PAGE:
August 19, 2021 – Canada’s efforts to reduce pharmaceutical prices should not come at the cost of contributing our fair share to developing new treatment innovations, and should rely more on negotiations with manufacturers than regulation, according to a new paper released by the C.D. Howe Institute.
In “Cutting Square Deals: Drug Prices, Regulation, and Patent Protection,” authors Åke Blomqvist and Paul Grootendorst review the way Canadian drug prices have been negotiated and regulated, and discuss how new approaches must reflect both the desire to control healthcare costs and the expectation that Canada should not “free ride” on global pharmaceutical R&D.
“Canadian drug prices are higher than in many peer countries,” write the authors, “but in our efforts to reduce them we should avoid the perception that Canada is a 'free rider' in terms of carrying a fair share of R&D costs.”
Over the past several years, the federal government has consulted widely in formulating new rules for the regulation of patented brand-name drug prices through the Patented Medicine Prices Review Board (PMPRB) and a long-delayed set of rules that are expected to result in large price reductions, is now slated to come into force in January 2022. But in designing policies and institutions to reduce drug prices, say the authors, one must keep in mind the obligations that Canada has as a member of the international community that shares in the financing of pharmaceutical R&D under the current global patent system. The authors question whether direct price regulation is the best way of resolving the tension between these two objectives.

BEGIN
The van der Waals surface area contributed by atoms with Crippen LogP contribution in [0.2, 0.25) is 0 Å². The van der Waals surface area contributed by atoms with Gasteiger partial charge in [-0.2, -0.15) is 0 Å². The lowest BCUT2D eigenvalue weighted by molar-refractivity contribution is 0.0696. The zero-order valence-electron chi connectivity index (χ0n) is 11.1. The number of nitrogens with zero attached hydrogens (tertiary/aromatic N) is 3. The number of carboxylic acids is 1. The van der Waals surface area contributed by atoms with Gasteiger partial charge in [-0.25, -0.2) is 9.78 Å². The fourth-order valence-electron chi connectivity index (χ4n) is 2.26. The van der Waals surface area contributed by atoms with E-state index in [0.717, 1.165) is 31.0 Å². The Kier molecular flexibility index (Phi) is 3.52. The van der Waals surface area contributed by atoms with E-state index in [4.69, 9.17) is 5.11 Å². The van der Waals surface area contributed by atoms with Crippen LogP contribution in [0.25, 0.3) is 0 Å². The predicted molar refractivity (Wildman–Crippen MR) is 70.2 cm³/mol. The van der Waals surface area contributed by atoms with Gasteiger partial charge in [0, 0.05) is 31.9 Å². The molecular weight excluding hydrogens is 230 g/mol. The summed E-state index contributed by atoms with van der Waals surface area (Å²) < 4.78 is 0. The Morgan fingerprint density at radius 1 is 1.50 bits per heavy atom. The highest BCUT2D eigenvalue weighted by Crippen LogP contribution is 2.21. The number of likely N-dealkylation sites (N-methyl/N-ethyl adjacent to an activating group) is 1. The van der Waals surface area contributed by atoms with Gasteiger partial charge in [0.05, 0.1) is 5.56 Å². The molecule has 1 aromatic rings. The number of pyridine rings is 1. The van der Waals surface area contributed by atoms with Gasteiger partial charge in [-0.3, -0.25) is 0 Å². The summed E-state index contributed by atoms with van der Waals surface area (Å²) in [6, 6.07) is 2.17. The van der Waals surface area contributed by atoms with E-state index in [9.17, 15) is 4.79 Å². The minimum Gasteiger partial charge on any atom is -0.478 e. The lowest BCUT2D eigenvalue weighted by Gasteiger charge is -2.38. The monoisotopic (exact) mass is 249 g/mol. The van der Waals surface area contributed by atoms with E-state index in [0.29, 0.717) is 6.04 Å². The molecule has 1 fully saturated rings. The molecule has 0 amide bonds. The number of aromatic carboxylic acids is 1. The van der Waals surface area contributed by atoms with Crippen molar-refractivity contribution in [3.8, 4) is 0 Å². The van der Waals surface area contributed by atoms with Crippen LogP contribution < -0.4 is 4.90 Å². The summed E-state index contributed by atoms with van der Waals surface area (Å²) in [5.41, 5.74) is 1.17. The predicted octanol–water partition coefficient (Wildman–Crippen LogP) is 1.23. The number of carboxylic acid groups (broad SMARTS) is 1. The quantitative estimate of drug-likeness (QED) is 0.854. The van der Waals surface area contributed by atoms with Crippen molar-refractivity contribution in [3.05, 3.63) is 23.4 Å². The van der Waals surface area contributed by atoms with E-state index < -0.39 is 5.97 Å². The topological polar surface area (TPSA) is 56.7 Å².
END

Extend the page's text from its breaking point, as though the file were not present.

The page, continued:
As an alternative to stricter regulation, Blomqvist and Grootendorst propose relying on the new Canadian Drug Agency (CDA) to achieve lower prices through negotiation with manufacturers. They recommend that the CDA take over the Pan-Canadian Pharmaceutical Alliance’s current role – which should be expanded to include negotiating confidential discounts on behalf of all private or public plans; and redefining the role of the Patented Medicine Prices Review Board, which could focus on collecting and reporting data on Canada’s contribution to global R&D financing. On a parallel track, Canada should support the efforts of multilateral institutions such as the World Health Organization and others to create a less contentious international burden sharing system.
For more information contact: Åke Blomqvist, Adjunct Research Professor at Carleton University and Health Policy Scholar at the C.D. Howe Institute; Paul Grootendorst, Associate Professor at the Leslie Dan Faculty of Pharmacy, University of Toronto; Lauren Malyk, Communications Officer, C.D. Howe Institute, 416-865-1904 Ext. 0247, firstname.lastname@example.org
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